Formula 1: Report on the Austrian Double-Header
Will Usherwood-Bliss looks back at the Austrian double-header last week to give his report on the Formula 1 drama.
For the second year running, the pandemic has issued significant calendar changes to the Formula One calendar. So much so, these past two weekends have seen the event of the third and fourth Grand Prix to be held at the Red Bull Ring in just under twelve months. Just like in 2020, F1 fans were given a double dose of the circuit in the Styrian and Austrian Grand Prix.
The circuit is famous for its close racing and short lap times, with ten corners in total, pole times in the 1:03 minutes range, and the largest margin of victory ever being just 13 seconds in 2020. With this in mind, many predicted the double-header to transform the championship standings and continue the fight for positions across the field. However, the two races did not entirely live up to this expectation.
The initial race titled the Styrian GP certainly fell short compared with its counterpart. Albeit both weekends were dominated by the affectionately labelled ‘Super Max’, a song stuck in my head for 14 days straight, the initial race in Austria lacked any real front of the pack action. Regarding Verstappen, he took pole, led every single lap, and lapped all drivers bar his teammate Checo and the two Mercedes. Pretty routine stuff for the championship leader.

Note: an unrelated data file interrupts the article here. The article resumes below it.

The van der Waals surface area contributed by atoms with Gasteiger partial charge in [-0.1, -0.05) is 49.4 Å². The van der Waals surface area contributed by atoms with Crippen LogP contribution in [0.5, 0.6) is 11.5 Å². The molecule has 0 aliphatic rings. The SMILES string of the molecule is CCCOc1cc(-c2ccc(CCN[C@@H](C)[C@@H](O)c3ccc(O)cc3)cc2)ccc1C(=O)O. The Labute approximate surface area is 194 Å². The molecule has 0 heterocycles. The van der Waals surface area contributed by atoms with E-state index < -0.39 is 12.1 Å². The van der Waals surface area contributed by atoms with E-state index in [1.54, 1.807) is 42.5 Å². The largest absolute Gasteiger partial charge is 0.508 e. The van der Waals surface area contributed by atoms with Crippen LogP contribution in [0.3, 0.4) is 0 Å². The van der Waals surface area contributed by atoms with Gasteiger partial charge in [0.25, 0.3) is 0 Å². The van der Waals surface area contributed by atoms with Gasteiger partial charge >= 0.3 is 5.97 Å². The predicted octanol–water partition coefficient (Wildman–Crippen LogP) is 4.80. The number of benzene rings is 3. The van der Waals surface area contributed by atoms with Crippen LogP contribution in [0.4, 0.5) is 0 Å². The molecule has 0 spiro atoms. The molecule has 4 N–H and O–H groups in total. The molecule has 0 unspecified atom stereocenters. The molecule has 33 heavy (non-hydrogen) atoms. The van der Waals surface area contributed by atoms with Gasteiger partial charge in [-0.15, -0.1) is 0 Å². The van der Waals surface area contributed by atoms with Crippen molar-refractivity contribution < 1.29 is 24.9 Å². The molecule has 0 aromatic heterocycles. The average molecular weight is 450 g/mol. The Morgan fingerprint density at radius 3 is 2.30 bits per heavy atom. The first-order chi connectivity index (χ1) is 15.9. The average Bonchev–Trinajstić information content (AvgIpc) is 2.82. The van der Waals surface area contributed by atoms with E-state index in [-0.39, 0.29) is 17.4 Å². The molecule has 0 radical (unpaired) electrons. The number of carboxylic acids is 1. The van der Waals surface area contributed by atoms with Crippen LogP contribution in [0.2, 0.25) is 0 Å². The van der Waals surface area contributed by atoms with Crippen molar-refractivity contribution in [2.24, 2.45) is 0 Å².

The primary source of entertainment from the race, per usual, came from the midfield. On lap one, Charles Leclerc and Pierre Gasly collided around turn two, taking Gasly out of the race and forcing Leclerc to pit, taking him down to dead last. However, as the race went on, Leclerc and his teammate Carlos Sainz, who started P12, stormed up the field to take P6 and 7, with the Montagues earning Driver of the Day through fan vote – a somewhat controversial take on events. Albeit Leclerc described it as “one of his best performances”, and rightly so, the events that led up to that make the award rather hollow.
Apart from questionable fan choices, not much remains to be said about Styria, unlike its sister race the weekend after. Although we saw the same result, it didn’t force this writer to scroll through Formula Dank on Reddit for some mild form of F1-based entertainment.
Much like Styria, the Dutch Lion in Max Verstappen roared throughout the whole weekend. Climaxing in a rare ‘grand slam’ victory, Max took pole, fastest lap, the win, all whilst leading every lap from start to finish. Forty-six seconds in front of Hamilton in P4. Smashing the largest margin of victory at the Red Bull Ring by 33 seconds. Yikes.
Luckily for me, however, unlike with the first race, I’m pleased to report I may be able to fill an article with race events despite what can only be described as pure Dutch domination.
This time around, the events of the weekend truly began on Saturday. Picture the scene: It’s Q3, you’ve got the Red Bulls, the Mercedes, a combination of the five midfield teams, George Russell…yes, you read that correctly. For the first time since Monza 2018, Williams got through to the third round of qualifying. Not only that, but potential Mercedes candidate Russell put his car into P8 with help from a penalty for Sebastian Vettel.